Let me be absolutely clear: I do not doubt that Wheaton genuinely believes that signing the self-certification form is contrary to its religious beliefs. But thinking one’s religious beliefs are substantially burdened—no matter how sincere or genuine that belief may be—does not make it so.3
This is exactly what I was speaking about above. The “enlightened” elite will tell you what really is a consequential burden to your religious beliefs, and what isn’t.
By the way, if you go continue reading past Sotomayor’s statement above (the third footnote below has the link) it appears to me that clearly intelligent people are no more able to see past their ideologies than us ignorant masses. She uses a Seventh Circuit analogy about a Quaker getting out of military service (and then saying if someone else replaces them it’s against their faith) to argue “Wheaton’s complicity theory cannot be legally sound.” Assuming I could get him to pay attention :-), my six year-old understand logic enough to understand that just because there are similarities between the real case and an analogy, that doesn’t mean the analogy applies.
“You are a monkey.”
“No I am not.”
“Do monkeys have ears?”
“Do you have ears?”
“You are a monkey!”
Augie and I have fun with that type of childish logic, but it is dangerous when a Supreme Court Justice cannot see past her (or his) ideological views. If anything, one of the arguments I’ve heard against forcing Hobby Lobby to pay for contraception is that if giving women free contraception was so darn important, the government could pay for it themselves (instead of forcing a closely held corporation to do so). Oddly enough, that’s what is really happening in the Seventh Circuit’s Quaker military service analogy (the government would be replacing the Quaker, not doing some dopey shell game where the Quaker, for all intents and purposes, is paying the replacement’s salary himself).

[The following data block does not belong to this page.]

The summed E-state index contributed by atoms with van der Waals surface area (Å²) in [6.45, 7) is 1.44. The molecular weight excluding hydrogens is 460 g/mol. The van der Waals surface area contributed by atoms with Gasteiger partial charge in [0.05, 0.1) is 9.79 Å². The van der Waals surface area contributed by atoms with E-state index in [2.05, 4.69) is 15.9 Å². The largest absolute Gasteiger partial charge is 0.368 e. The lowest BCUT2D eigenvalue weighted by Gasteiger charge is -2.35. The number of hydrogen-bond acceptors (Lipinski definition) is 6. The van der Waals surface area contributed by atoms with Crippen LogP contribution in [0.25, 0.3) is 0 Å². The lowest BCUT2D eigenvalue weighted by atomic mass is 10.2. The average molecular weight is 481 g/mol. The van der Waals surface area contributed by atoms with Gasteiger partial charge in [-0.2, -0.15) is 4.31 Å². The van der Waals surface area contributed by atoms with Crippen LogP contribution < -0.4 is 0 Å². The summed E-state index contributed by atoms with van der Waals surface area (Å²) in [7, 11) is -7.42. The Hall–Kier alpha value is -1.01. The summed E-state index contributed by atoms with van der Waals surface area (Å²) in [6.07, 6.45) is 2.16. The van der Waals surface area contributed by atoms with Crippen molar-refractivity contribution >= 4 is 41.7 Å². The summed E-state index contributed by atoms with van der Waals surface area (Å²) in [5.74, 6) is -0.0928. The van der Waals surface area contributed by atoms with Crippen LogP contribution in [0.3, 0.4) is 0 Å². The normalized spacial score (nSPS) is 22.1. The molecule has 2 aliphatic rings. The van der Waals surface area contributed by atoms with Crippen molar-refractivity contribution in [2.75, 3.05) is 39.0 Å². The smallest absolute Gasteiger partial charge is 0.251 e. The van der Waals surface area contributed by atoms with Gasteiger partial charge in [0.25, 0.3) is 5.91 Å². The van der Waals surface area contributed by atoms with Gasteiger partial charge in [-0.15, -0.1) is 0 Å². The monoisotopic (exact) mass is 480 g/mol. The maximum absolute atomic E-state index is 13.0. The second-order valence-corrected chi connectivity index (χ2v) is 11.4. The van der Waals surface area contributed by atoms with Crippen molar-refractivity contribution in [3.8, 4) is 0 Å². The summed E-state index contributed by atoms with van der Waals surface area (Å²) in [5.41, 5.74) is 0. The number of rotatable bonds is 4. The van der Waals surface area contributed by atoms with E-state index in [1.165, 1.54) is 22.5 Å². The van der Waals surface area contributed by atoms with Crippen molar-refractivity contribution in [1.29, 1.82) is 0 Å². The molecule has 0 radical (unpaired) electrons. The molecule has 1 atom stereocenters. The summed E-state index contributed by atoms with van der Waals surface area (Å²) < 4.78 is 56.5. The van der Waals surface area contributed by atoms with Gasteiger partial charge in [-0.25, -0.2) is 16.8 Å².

And yes, there are those who believe they should be able to hold back portions of their taxes that pay for what they consider immoral (e.g. the military)…but that ship sailed long ago in the United States and Jesus nixed that option for Christians:
So they asked him, “Teacher, we know that you speak and teach rightly, and show no partiality, but truly teach the way of God. Is it lawful for us to give tribute to Caesar, or not?” But he perceived their craftiness, and said to them, “Show me a denarius. Whose likeness and inscription does it have?” They said, “Caesar’s.” He said to them, “Then render to Caesar the things that are Caesar’s, and to God the things that are God’s.” And they were not able in the presence of the people to catch him in what he said, but marveling at his answer they became silent (Luke 20:21-26).
So as not to sound as illogical as Sotomayer, I do realize that all may not agree with my application of the “render to Caesar” incident recorded by Luke. Difference is that even if my logic is wrong I wouldn’t use the power of the government to force you to go against your conscience because of it, even if I had the authority to do so.
1http://www.supremecourt.gov/opinions/13pdf/13-354_olp1.pdf (page 81).
3http://www.supremecourt.gov/opinions/13pdf/13a1284_ap6c.pdf (page 11).